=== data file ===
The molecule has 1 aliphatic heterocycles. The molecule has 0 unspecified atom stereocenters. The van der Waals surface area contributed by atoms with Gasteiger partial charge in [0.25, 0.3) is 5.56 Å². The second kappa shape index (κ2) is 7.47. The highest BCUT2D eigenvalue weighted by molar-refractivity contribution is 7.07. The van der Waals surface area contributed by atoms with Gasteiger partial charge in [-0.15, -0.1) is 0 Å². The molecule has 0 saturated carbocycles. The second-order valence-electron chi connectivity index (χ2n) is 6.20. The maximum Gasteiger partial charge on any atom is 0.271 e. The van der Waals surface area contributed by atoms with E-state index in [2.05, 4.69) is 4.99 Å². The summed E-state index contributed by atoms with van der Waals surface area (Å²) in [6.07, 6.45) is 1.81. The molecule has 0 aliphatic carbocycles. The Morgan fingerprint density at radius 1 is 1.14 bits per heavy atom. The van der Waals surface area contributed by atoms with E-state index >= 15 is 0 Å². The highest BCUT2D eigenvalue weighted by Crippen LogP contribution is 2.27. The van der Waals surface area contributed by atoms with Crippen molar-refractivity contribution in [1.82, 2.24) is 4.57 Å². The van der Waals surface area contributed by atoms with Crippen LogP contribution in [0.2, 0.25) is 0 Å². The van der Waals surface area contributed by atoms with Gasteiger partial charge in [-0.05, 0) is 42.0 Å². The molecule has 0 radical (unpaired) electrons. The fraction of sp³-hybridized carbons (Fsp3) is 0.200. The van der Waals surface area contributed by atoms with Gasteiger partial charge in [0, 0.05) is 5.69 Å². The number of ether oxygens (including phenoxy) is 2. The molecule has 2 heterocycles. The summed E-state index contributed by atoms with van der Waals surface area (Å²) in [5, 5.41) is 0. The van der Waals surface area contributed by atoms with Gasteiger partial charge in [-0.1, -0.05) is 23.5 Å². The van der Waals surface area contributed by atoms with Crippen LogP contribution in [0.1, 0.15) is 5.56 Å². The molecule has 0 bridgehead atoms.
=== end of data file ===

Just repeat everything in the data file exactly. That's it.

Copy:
The molecule has 1 aliphatic heterocycles. The molecule has 0 unspecified atom stereocenters. The van der Waals surface area contributed by atoms with Gasteiger partial charge in [0.25, 0.3) is 5.56 Å². The second kappa shape index (κ2) is 7.47. The highest BCUT2D eigenvalue weighted by molar-refractivity contribution is 7.07. The van der Waals surface area contributed by atoms with Gasteiger partial charge in [-0.15, -0.1) is 0 Å². The molecule has 0 saturated carbocycles. The second-order valence-electron chi connectivity index (χ2n) is 6.20. The maximum Gasteiger partial charge on any atom is 0.271 e. The van der Waals surface area contributed by atoms with E-state index in [2.05, 4.69) is 4.99 Å². The summed E-state index contributed by atoms with van der Waals surface area (Å²) in [6.07, 6.45) is 1.81. The molecule has 0 aliphatic carbocycles. The Morgan fingerprint density at radius 1 is 1.14 bits per heavy atom. The van der Waals surface area contributed by atoms with E-state index >= 15 is 0 Å². The highest BCUT2D eigenvalue weighted by Crippen LogP contribution is 2.27. The van der Waals surface area contributed by atoms with Crippen molar-refractivity contribution in [1.82, 2.24) is 4.57 Å². The van der Waals surface area contributed by atoms with Crippen LogP contribution in [0.2, 0.25) is 0 Å². The van der Waals surface area contributed by atoms with Gasteiger partial charge in [-0.05, 0) is 42.0 Å². The molecule has 0 radical (unpaired) electrons. The fraction of sp³-hybridized carbons (Fsp3) is 0.200. The van der Waals surface area contributed by atoms with Gasteiger partial charge in [0, 0.05) is 5.69 Å². The number of ether oxygens (including phenoxy) is 2. The molecule has 2 heterocycles. The summed E-state index contributed by atoms with van der Waals surface area (Å²) in [5, 5.41) is 0. The van der Waals surface area contributed by atoms with Gasteiger partial charge in [-0.1, -0.05) is 23.5 Å². The van der Waals surface area contributed by atoms with Crippen LogP contribution in [0.1, 0.15) is 5.56 Å². The molecule has 0 bridgehead atoms.